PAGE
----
Commission staff manages the game land with prescribed fire to restore native plant communities and provide quality early successional habitat for bobwhite quail, white-eyed vireos, prairie warblers, common yellowthroats and other birds.

They have erected nest boxes for barn owls and American kestrels — two priority species identified in the N.C.Wildlife Action Plan  — and girdled trees to create more cavities for cavity-nesting birds, such as woodpeckers, bluebirds and great-crested flycatchers.

“Barn owls and American kestrels readily took to nest boxes that we posted, which made Sandy Mush a popular destination for local birders who needed to check American kestrel off their birding list,” Kelly said. “And Sandy Mush is one of just a few places in the North Carolina mountains where birders can find brown-headed nuthatches.”

Kelly credited the public for turning the birding checklist from a spring nesting season-only checklist to ayear-round checklist that could become a useful tool for biologists when planning future bird management activities on the game land.

“It was the local birders who routinely visited Sandy Mush, and then posted their sightings on bird-related websites,” Kelly said. “Their website postings made it easier for biologists to track sightings and evaluate relative seasonal abundance of each species.”

Johnston rallied local birders for a Sandy Mush bird “blitz” in spring 2012 that attracted almost two dozen birders and added several species to the growing checklist.  He also introduced the Haywood County-based Carolina Field Birders club to the game land. 

“We really couldn’t have developed such a thorough checklist without the help of volunteers in the birding community,” Kelly said.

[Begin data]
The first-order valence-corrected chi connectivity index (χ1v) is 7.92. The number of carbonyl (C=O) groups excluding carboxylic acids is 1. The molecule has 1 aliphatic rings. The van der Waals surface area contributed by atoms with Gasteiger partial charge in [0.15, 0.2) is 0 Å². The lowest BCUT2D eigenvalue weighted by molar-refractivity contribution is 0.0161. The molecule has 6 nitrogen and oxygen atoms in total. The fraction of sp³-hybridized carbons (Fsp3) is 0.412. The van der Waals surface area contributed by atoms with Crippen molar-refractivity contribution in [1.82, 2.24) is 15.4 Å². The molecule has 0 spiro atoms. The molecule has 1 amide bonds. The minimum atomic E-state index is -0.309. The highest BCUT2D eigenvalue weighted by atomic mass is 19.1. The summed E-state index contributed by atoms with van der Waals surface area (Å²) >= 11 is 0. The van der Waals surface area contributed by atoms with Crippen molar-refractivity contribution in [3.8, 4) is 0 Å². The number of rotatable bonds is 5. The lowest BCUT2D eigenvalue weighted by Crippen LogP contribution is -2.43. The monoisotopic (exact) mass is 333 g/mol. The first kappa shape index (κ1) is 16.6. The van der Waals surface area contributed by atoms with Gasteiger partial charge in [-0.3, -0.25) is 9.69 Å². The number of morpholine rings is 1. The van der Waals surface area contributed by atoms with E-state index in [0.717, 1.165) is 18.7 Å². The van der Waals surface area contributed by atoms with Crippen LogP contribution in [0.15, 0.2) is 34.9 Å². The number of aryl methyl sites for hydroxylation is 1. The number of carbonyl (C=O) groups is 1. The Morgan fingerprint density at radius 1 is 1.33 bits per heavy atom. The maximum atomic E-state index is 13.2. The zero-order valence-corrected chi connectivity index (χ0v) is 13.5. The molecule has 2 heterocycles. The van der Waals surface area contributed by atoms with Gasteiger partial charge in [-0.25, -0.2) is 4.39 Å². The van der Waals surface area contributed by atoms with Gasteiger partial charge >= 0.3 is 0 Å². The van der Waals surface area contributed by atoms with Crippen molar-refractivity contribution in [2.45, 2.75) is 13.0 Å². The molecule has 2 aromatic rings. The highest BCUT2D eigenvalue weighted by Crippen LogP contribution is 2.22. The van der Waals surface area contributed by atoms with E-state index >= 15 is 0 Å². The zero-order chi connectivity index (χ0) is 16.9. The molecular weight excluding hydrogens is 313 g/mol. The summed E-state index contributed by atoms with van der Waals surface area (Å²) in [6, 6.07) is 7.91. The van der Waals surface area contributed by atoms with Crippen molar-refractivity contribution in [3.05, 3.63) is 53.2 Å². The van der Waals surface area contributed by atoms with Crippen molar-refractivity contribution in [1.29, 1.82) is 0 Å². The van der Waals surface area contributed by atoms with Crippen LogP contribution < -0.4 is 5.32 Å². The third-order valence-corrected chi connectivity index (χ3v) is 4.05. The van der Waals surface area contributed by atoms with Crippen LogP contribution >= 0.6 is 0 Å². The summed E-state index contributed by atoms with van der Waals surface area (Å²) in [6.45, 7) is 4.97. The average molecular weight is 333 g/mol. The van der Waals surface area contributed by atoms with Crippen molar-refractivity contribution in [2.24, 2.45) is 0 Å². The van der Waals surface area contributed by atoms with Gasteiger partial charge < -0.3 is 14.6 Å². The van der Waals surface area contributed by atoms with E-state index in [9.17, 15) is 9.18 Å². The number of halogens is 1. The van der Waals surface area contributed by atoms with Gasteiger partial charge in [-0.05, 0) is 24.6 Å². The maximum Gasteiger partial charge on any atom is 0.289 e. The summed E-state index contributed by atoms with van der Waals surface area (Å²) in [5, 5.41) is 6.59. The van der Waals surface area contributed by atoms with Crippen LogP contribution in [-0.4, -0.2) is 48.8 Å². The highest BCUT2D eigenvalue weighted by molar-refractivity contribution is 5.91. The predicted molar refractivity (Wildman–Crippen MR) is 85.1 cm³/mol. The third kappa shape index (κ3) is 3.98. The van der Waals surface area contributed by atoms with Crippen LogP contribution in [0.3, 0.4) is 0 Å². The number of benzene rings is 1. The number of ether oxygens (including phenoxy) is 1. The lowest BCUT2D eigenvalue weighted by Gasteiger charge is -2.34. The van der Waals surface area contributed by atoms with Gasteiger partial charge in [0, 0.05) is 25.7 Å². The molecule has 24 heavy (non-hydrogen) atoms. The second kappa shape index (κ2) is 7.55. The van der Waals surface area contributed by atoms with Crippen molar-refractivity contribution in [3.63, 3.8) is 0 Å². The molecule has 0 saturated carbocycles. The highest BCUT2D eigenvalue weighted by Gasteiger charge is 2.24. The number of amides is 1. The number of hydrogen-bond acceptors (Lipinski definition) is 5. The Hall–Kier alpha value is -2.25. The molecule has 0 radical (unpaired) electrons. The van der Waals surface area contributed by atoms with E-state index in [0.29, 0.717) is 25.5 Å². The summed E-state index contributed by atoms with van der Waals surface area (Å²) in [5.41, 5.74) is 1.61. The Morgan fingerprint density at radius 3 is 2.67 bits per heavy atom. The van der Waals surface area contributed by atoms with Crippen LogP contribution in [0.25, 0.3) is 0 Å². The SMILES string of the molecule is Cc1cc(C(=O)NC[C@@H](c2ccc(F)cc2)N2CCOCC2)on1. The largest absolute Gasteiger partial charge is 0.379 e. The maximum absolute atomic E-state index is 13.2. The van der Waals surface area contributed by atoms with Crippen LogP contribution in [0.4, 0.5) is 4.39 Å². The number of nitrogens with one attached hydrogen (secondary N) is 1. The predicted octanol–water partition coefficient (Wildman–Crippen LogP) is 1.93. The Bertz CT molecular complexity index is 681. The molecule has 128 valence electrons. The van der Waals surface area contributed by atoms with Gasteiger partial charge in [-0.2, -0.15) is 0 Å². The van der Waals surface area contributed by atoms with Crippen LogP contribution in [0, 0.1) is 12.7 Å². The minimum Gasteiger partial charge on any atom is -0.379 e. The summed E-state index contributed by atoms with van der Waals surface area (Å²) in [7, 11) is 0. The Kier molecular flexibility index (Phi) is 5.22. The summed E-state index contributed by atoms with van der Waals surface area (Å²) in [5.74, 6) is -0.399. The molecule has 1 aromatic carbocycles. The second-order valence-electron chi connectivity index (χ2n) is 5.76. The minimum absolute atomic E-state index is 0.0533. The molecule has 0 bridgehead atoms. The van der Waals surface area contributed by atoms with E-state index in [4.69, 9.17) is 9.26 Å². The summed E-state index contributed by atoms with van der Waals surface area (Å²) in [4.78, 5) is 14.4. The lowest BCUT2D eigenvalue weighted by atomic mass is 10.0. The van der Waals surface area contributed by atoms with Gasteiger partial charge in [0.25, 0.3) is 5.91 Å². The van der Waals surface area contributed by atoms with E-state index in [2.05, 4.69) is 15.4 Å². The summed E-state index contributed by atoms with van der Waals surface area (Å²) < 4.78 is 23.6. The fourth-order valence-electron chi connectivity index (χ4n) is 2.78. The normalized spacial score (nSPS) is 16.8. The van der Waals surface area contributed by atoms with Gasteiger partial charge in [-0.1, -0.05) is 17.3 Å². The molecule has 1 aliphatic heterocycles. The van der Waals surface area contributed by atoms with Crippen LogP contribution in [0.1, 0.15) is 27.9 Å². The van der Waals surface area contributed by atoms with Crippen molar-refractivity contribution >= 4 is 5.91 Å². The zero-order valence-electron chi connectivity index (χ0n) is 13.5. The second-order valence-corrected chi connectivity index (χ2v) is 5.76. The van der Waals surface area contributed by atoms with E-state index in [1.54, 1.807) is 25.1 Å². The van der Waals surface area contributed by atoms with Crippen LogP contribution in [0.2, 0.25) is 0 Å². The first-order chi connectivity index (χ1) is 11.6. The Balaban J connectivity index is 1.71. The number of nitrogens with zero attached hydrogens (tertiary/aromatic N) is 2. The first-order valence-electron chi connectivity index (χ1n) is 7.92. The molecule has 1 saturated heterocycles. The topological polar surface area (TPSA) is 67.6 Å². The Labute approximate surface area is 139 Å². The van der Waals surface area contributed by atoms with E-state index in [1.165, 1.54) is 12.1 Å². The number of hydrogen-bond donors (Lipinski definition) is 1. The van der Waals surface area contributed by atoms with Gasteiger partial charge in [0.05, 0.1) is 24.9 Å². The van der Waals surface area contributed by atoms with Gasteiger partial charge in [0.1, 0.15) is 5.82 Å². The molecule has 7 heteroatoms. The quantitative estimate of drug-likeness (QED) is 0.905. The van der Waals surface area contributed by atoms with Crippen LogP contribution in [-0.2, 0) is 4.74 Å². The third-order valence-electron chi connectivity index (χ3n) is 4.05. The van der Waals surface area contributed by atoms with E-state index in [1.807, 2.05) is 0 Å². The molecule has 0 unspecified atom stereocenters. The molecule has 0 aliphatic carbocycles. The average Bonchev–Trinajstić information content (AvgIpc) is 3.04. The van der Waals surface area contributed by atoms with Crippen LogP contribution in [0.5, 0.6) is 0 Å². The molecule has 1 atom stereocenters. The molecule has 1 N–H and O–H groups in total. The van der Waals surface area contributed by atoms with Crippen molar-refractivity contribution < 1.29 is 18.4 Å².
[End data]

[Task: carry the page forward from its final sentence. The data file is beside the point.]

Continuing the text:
Working with EMAS members and other volunteers to develop the Sandy Mush Game Land birding checklist was a smooth process that Kelly hopes to emulate for gathering data on other western North Carolina game lands.

“We currently have excellent baseline data on the breeding-seasonbirds at Green River Game Land in Polk County,” Kelly said. “We could conceivably develop a breeding season checklist for Green River as our next project and encourage birders to bird the game land year round so we can eventually develop a four-season checklist for that game land.” 

Funding for the Wildlife Resource Commission’s work with songbirds comes from multiple sources including State Wildlife Grants, Pittman-Robertson Federal Aid in Wildlife Restoration, and the Nongame and Endangered Wildlife Fund, which supports wildlife research, conservation and management for animals and the habitats that support them. Donations to the Nongame and Endangered Wildlife Fund provide matching funds to projects benefiting nongame animals and their habitats.

North Carolinians can support this effort, as well as other nongame species research and management projects in North Carolina, by:

  • Donating to the Nongame andEndangered Wildlife Fund on line 31 of their state income tax form;
  • Registering a vehicle or trailerwith a N.C. Wildlife Conservation license plate; and,

 


Download high-resolution versions of the images above. Please credit Melissa McGaw/NCWRC